What's A Realistic ACT/SAT Improvement After Test Prep?
After taking the SAT or ACT, some students embark on a test prep program to try and improve their scores. But many families wonder exactly what kind of score improvement they can expect following test prep.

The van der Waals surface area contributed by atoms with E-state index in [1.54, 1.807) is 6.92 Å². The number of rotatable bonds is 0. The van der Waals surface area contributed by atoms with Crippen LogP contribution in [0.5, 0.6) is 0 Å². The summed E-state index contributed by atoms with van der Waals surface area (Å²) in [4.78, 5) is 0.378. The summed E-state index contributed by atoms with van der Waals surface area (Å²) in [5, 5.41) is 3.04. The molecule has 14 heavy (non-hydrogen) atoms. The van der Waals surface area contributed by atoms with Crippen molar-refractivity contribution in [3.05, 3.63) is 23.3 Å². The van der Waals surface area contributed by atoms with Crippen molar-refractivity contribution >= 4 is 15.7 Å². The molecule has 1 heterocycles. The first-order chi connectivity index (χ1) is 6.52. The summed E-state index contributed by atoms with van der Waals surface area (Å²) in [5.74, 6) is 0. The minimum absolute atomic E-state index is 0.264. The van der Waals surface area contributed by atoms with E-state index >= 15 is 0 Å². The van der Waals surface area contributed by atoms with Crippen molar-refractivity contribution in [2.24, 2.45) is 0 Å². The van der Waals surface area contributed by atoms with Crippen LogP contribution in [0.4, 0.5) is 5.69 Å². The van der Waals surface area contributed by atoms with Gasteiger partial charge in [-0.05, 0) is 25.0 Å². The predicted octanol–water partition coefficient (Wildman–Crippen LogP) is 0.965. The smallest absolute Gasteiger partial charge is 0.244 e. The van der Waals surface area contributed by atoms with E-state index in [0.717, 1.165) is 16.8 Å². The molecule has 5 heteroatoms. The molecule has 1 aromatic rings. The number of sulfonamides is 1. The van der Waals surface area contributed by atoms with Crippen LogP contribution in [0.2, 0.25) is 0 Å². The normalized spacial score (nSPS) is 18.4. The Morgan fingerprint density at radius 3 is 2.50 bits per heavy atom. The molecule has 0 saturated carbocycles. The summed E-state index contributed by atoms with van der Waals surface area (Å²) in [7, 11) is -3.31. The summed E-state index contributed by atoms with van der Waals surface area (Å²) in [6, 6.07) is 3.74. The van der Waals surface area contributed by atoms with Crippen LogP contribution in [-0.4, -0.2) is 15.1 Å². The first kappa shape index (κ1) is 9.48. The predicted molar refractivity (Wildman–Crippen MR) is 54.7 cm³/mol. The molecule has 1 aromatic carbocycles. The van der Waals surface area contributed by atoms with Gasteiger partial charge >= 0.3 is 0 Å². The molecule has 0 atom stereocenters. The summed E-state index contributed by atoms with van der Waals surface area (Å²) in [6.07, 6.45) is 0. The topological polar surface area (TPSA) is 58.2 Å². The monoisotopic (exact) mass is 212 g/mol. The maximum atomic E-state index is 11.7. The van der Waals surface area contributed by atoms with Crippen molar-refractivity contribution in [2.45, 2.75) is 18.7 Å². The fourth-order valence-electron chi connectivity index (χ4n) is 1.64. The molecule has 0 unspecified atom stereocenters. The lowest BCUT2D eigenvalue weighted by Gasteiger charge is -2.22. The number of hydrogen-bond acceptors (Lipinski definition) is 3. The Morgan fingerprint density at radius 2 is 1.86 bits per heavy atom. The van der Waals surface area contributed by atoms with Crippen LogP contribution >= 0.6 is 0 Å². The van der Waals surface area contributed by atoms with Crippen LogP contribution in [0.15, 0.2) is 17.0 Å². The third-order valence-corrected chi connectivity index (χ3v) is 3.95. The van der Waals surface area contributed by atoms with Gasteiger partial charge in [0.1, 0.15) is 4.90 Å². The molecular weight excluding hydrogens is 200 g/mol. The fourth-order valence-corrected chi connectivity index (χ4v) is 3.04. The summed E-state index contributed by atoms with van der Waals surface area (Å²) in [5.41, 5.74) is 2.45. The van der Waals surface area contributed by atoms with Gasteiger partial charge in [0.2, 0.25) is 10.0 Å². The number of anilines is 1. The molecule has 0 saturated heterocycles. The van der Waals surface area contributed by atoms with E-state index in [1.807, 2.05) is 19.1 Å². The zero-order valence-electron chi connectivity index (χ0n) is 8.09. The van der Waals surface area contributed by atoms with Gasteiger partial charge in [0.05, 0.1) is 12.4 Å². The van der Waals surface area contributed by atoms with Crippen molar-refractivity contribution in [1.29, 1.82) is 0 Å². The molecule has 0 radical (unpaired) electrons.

<p>Lisa Bleich, president of <a href="https://collegeboundmentor.com/" target="_blank">College Bound Mentor</a> and author of <em>Surviving the College Application Process</em>, usually tells her students that "their improvement is directly related to how much energy they spend studying, how many practice tests they take and understanding which test suits them better based on timing and complexity of the questions. Many students can improve on average 150 to 200 points on the SAT and three to five points on the ACT with hard work and tutoring." </p><h2>What Should You Do to Ensure Improvement?</h2><p><strong></strong>The first step in working toward a higher score is figuring out what is standing in the way of improving your score. </p><p>Experiencing test anxiety? Take a lot of practice tests in a simulated setting to boost your confidence and help you feel less anxious. If you're reading too slowly, then focus your test prep on learning the strategies to extract the information you need to answer the questions. When it comes to improving your reading comprehension, Bleich recommends brushing up on grammar and reading plenty of non-fiction or magazine articles of various subjects. Most tutors can help students understand their weaknesses, she adds.</p><p>However, to keep your expectations in check, it's important to be realistic about how much better your score can actually get. Simply spending more time on test prep won't necessarily correlate to a bigger improvement in your score. The possibility of a higher score will depend on what the obstacle is. Bleich points out that if you are having problems with pacing, then it may be "more difficult to improve on the ACT because part of the challenge of that test is being able to move quickly through the questions since you get less time per question. If a student has a hard time doing calculations without a calculator, then perhaps that section of the SAT will be harder to improve." </p><p>Also, there is a point of diminishing returns after a certain amount of testing. "I've seen some students do better and others fall off in subsequent tests. However, I also see some students who do better after taking a break the summer between junior and senior year and then improve on the fall senior year tests," says Bleich.</p><p>Just be sure to take the practice version of the SAT and the ACT before you register for your first test -- you need to know from the very start which test is a better fit for your strengths. And this way, Bleich says you can focus your test prep on only one test instead of switching to the other exam if you aren't happy with your first test performance.</p>
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